News / Europe

    Russians Look Ahead to Mass Protest, Presidential Election

    An elderly demonstrator holds a poster showing an edited photo of an aging Prime Minister Vladimir Putin and signed '2050. No'.
    An elderly demonstrator holds a poster showing an edited photo of an aging Prime Minister Vladimir Putin and signed '2050. No'.
    James Brooke

    Is Russia’s middle class on the march? People are angry, and are speaking out for clean elections and democracy.

    Two days after Russia’s largest democracy demonstration in a generation, Russian President Dmitry Medvedev responded with a few lines in Facebook.

    He wrote, "I agree neither with the slogans, nor the statements voiced at the protests."

    Within minutes, readers demanded, which slogans? Did he object to the central one, "Clean elections?”

    Within 24 hours, more than 12,000 Russians put their names on the line with such comments as, “Shame” and “Pathetic.”

    Suddenly, middle class Russians are saying they are fed up, in public.

    Mikhail Morozov, a sales manager, is one of them. He said last week’s voting was a waste of time because the Kremlin had decided the results in advance.

    Last weekend, protests were held in 95 cities across Russia.

    Evgeniya Chesnikova, a 30-year-old chess teacher, came to Moscow’s protest with flowers, symbolizing her hope the protest movement will remain peaceful. “I came here today because this autocratic regime of Putin, it can't stay anymore. It's all of criminals and corruption," he said.

    Prime Minister Vladimir Putin wants to extend his rule of Russia for six more years by winning the presidential election in March.

    On Monday, a planned Constitution Day rally next to the Kremlin walls was turned into a pro-Putin pep rally for several thousand supporters.

    A few blocks away, Mikhail Prokhorov, Russia’s third richest man and owner of the New Jersey Nets basketball team in the U.S., held a press conference.

    The billionaire bachelor announced he is running for president.

    Masha Lipman, an analyst at Carnegie Center Moscow, says Mr. Putin could be in trouble. His popularity has been dropping since he announced a job switch with President Dmitry Medvedev three months ago. “The trend is negative for Putin. People are angry and in the same time are invigorated by the success of their collective action. Putin's rating is on decline, has been on decline for quite some time now," he said.

    Lipman says Mr. Putin is gambling on riding out the protest storm until Christmas and New Year’s, when Russians take a two-week winter break. “Maybe the calculation of the government is let them let off steam. Soon, we are going to have a long holiday in Russia," he said.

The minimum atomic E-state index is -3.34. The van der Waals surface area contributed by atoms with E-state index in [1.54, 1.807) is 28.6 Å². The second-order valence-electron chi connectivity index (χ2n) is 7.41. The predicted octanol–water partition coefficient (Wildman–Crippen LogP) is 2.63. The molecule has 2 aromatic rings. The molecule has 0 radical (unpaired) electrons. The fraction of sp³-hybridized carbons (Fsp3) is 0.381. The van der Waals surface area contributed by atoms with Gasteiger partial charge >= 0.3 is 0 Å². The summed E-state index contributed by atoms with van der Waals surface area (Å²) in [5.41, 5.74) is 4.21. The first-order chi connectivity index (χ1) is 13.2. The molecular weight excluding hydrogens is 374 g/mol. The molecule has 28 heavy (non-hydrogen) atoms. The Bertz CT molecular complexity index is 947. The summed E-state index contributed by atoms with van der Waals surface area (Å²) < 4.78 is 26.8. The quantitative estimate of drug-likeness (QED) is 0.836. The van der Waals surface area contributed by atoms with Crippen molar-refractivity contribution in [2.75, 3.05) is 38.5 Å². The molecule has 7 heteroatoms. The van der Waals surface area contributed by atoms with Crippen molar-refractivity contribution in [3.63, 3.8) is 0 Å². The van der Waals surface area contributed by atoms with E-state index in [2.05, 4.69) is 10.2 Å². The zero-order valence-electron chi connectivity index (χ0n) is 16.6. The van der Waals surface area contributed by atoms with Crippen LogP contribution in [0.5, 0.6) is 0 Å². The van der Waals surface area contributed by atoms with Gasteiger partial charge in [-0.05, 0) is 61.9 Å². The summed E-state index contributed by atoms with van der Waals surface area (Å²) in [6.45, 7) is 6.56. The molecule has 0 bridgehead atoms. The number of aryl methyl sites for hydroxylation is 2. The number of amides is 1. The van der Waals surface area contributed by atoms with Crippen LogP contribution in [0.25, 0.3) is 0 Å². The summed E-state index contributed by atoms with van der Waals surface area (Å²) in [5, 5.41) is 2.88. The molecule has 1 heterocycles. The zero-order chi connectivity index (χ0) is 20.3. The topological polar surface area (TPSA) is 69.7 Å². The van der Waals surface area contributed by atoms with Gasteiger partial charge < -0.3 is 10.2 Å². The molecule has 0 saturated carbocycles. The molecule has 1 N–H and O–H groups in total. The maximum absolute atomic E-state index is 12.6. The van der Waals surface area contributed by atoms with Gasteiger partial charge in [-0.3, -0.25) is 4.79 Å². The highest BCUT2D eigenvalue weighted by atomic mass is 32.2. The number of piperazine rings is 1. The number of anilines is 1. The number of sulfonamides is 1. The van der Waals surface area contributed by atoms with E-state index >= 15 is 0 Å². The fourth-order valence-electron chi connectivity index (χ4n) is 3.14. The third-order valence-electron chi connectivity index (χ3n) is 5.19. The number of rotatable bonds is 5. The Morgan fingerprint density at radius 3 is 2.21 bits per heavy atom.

But with new presidential candidates positioning themselves, Russia’s powerful church chiding the Kremlin to hold clean elections, and Internet activists working to organize a new wave of protests for December 24, Russia’s political future is now clouded by a large question mark.

    You May Like

    Taj Mahal Battles New Threat from Insects

    Swarms of insects are proliferating in the heavily contaminated waters of the Yamuna River, which flows behind the 17th century monument

    Self-doubt, Cultural Barriers Hinder Cambodian Women in Tech

    Longtime Cambodian tech observer Sok Sikieng says that although more women have joined profession in recent years, there remain significant factors hindering women from reaching tech potential

    Trans-Adriatic Pipeline to Boost European Energy Security

    $4.5 billion-pipeline will become operational in 2020 and will deliver gas from Azerbaijan’s Shah Deniz II field to southern Italy

    This forum has been closed.
    Comments
         
    There are no comments in this forum. Be first and add one

    Featured Videos

    Your JavaScript is turned off or you have an old version of Adobe's Flash Player. Get the latest Flash player.
    Vietnamese-American Youth Optimistic About Obama's Visit to Vietnami
    X
    Elizabeth Lee
    May 22, 2016 6:04 AM
    U.S. President Barack Obama's visit to Vietnam later this month comes at a time when Vietnam is seeking stronger ties with the United States. Many Vietnamese Americans, especially the younger generation, are optimistic Obama’s trip will help further reconciliation between the two former foes. Elizabeth Lee has more from the community called "Little Saigon" located south of Los Angeles.